State v. Young, — S.E.2d —, 2016 WL 7422373 (N.C. Dec. 21, 2016)Defendant, age 17 at the time of the crime, was convicted after a jury trial of first degree murder under the felony murder doctrine and given a mandatory life-without-parole sentence. After Miller, defendant filed a motion for relief with the Superior Court; the Superior Court determined that Miller applied retroactively to defendant’s mandatory LWOP sentence and required vacatur of the original sentence and resentencing. The State appealed, challenging both the determination that Miller applied retroactively and that defendant’s life-without-parole sentence fell within the decision’s ambit. While the appeal was pending, the U.S. Supreme Court confirmed in Montgomery that Miller has retroactive effect. Nevertheless, the State contended before the N.C. Supreme Court that defendant was not entitled to resentencing under Miller and Montgomery because his sentence was not a true life-without-parole sentence but rather a sentence of life imprisonment with a meaningful opportunity to obtain release. In particular, it argued that N.C.G.S. § 15A-1380.5, which was effective for a brief period in the mid-90s during which defendant committed his offenses, provided a meaningful opportunity for release. Section 15A-1380.5 provides, in relevant part, that a defendant sentenced to life without parole “is entitled to review” by a resident superior court judge after serving 25 years; the judge may, in his or her discretion, recommend that the governor or an executive agency consider altering or commuting the sentence.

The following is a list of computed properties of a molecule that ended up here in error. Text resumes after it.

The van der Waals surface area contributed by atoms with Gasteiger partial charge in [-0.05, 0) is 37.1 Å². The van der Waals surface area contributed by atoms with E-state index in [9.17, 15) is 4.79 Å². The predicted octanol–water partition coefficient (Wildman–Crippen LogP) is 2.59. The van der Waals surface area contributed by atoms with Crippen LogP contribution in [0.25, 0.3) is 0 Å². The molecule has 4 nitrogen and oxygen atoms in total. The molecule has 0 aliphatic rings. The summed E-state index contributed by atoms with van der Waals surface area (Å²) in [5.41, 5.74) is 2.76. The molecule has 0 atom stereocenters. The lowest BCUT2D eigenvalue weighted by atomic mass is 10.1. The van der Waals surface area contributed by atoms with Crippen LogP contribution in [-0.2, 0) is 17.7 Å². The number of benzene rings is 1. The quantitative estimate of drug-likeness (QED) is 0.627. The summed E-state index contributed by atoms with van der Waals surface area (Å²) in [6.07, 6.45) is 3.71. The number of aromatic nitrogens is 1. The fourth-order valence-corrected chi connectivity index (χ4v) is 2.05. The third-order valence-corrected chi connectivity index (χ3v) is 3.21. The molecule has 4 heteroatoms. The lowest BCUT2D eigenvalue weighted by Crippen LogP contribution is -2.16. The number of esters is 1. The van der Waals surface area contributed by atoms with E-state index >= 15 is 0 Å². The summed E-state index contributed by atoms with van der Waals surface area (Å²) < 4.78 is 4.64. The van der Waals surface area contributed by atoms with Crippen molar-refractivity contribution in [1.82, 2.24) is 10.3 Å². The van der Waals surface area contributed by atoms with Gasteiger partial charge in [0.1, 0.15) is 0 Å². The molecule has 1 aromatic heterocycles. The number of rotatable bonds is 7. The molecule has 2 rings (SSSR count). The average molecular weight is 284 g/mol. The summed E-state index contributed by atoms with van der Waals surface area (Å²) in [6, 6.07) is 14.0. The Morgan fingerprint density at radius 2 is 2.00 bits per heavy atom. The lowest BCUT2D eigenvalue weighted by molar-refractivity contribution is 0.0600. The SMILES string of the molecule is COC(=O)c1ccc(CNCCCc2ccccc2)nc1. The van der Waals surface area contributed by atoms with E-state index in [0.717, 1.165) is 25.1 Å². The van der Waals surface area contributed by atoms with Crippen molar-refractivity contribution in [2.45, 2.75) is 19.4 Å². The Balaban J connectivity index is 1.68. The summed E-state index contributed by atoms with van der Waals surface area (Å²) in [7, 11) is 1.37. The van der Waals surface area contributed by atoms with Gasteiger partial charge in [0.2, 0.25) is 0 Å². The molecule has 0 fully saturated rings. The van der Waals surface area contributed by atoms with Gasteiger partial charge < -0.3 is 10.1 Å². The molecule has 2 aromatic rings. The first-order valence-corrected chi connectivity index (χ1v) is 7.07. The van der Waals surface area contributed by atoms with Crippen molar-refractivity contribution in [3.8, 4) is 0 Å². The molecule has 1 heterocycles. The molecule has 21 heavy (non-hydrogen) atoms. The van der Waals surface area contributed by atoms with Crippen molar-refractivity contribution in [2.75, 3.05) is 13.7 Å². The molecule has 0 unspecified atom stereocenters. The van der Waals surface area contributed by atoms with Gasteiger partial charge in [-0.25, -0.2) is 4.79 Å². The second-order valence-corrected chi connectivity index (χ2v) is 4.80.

The North Carolina Supreme Court rejected the state’s argument that § 15A-1380.5 provided a meaningful opportunity for release under Graham, Miller, and Montgomery. It explained that, under the statute, “the possibility of alteration or commutation . . . is deeply uncertain and rooted in essentially unguided discretion.” Sentence review “guarantees no hearing, no notice, and no procedural rights,” and requires only that the judge “consider the trial record” while according discretion to review other information. Accordingly, the statute does not “reduce to any meaningful degree the severity of a sentence of life imprisonment without the possibility of parole.” Nor does the statute address the “central concern” of Miller, that is, that a sentencing court cannot treat minors like adults when imposing an LWOP sentence. Nothing in the statute requires consideration of maturation or other youth-related factors. Thus, “[a]lthough section 15A-1380.5 might increase the chance that this sentence will be altered or commuted, it does not provide a sufficiently meaningful opportunity to reduce the severity of the sentence to constitute something less than life imprisonment without the possibility of parole.”

Accordingly, defendant’s LWOP sentence violated Miller and the Eighth Amendment. Vacatur of sentence affirmed; case remanded for resentencing.